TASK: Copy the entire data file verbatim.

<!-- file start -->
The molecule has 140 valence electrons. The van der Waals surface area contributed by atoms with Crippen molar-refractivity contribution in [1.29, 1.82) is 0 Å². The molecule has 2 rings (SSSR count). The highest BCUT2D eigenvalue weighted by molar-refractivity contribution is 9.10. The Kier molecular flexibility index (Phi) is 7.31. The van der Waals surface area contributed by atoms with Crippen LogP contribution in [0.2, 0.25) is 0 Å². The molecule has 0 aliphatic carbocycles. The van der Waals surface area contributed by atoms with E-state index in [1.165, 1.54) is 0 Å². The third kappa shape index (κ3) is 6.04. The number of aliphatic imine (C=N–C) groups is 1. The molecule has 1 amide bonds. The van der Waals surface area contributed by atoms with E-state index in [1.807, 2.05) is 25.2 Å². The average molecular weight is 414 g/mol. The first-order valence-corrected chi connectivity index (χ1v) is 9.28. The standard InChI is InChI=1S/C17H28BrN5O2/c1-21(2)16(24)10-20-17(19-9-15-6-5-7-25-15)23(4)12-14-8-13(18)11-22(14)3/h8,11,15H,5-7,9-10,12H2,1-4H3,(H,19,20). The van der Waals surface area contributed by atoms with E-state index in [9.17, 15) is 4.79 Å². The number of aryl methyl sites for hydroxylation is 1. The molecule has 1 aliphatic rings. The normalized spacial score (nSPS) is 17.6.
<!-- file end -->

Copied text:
The molecule has 140 valence electrons. The van der Waals surface area contributed by atoms with Crippen molar-refractivity contribution in [1.29, 1.82) is 0 Å². The molecule has 2 rings (SSSR count). The highest BCUT2D eigenvalue weighted by molar-refractivity contribution is 9.10. The Kier molecular flexibility index (Phi) is 7.31. The van der Waals surface area contributed by atoms with Crippen LogP contribution in [0.2, 0.25) is 0 Å². The molecule has 0 aliphatic carbocycles. The van der Waals surface area contributed by atoms with E-state index in [1.165, 1.54) is 0 Å². The third kappa shape index (κ3) is 6.04. The number of aliphatic imine (C=N–C) groups is 1. The molecule has 1 amide bonds. The van der Waals surface area contributed by atoms with E-state index in [1.807, 2.05) is 25.2 Å². The average molecular weight is 414 g/mol. The first-order valence-corrected chi connectivity index (χ1v) is 9.28. The standard InChI is InChI=1S/C17H28BrN5O2/c1-21(2)16(24)10-20-17(19-9-15-6-5-7-25-15)23(4)12-14-8-13(18)11-22(14)3/h8,11,15H,5-7,9-10,12H2,1-4H3,(H,19,20). The van der Waals surface area contributed by atoms with E-state index in [9.17, 15) is 4.79 Å². The number of aryl methyl sites for hydroxylation is 1. The molecule has 1 aliphatic rings. The normalized spacial score (nSPS) is 17.6.